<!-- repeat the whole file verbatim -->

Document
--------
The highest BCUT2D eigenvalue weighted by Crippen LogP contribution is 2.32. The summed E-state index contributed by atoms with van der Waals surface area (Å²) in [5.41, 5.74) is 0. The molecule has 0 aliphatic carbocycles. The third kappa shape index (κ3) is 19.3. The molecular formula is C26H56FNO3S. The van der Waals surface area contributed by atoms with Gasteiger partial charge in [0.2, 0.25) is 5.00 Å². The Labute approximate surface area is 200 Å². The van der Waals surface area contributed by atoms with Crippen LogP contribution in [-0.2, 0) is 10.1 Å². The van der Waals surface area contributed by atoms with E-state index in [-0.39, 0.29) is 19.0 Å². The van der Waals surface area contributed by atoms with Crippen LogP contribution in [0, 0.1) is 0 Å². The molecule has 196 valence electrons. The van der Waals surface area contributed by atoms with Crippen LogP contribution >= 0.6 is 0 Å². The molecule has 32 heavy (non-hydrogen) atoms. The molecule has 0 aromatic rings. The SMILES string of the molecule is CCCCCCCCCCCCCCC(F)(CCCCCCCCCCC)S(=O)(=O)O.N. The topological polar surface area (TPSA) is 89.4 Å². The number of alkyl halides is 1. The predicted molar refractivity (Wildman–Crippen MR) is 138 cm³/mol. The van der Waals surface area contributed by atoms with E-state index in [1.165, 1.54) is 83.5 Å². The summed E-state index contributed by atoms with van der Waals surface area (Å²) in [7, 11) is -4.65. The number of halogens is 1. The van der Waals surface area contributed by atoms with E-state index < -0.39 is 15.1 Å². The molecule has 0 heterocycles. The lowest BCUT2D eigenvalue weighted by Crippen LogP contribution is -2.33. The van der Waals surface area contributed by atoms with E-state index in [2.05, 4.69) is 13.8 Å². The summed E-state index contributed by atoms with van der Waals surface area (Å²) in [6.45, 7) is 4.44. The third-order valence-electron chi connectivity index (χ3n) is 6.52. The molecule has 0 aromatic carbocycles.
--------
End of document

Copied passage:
The highest BCUT2D eigenvalue weighted by Crippen LogP contribution is 2.32. The summed E-state index contributed by atoms with van der Waals surface area (Å²) in [5.41, 5.74) is 0. The molecule has 0 aliphatic carbocycles. The third kappa shape index (κ3) is 19.3. The molecular formula is C26H56FNO3S. The van der Waals surface area contributed by atoms with Gasteiger partial charge in [0.2, 0.25) is 5.00 Å². The Labute approximate surface area is 200 Å². The van der Waals surface area contributed by atoms with Crippen LogP contribution in [-0.2, 0) is 10.1 Å². The van der Waals surface area contributed by atoms with E-state index in [-0.39, 0.29) is 19.0 Å². The van der Waals surface area contributed by atoms with Crippen LogP contribution in [0, 0.1) is 0 Å². The molecule has 196 valence electrons. The van der Waals surface area contributed by atoms with Crippen LogP contribution >= 0.6 is 0 Å². The molecule has 32 heavy (non-hydrogen) atoms. The molecule has 0 aromatic rings. The SMILES string of the molecule is CCCCCCCCCCCCCCC(F)(CCCCCCCCCCC)S(=O)(=O)O.N. The topological polar surface area (TPSA) is 89.4 Å². The number of alkyl halides is 1. The predicted molar refractivity (Wildman–Crippen MR) is 138 cm³/mol. The van der Waals surface area contributed by atoms with E-state index in [1.165, 1.54) is 83.5 Å². The summed E-state index contributed by atoms with van der Waals surface area (Å²) in [7, 11) is -4.65. The number of halogens is 1. The van der Waals surface area contributed by atoms with E-state index < -0.39 is 15.1 Å². The molecule has 0 heterocycles. The lowest BCUT2D eigenvalue weighted by Crippen LogP contribution is -2.33. The van der Waals surface area contributed by atoms with E-state index in [2.05, 4.69) is 13.8 Å². The summed E-state index contributed by atoms with van der Waals surface area (Å²) in [6.45, 7) is 4.44. The third-order valence-electron chi connectivity index (χ3n) is 6.52. The molecule has 0 aromatic carbocycles.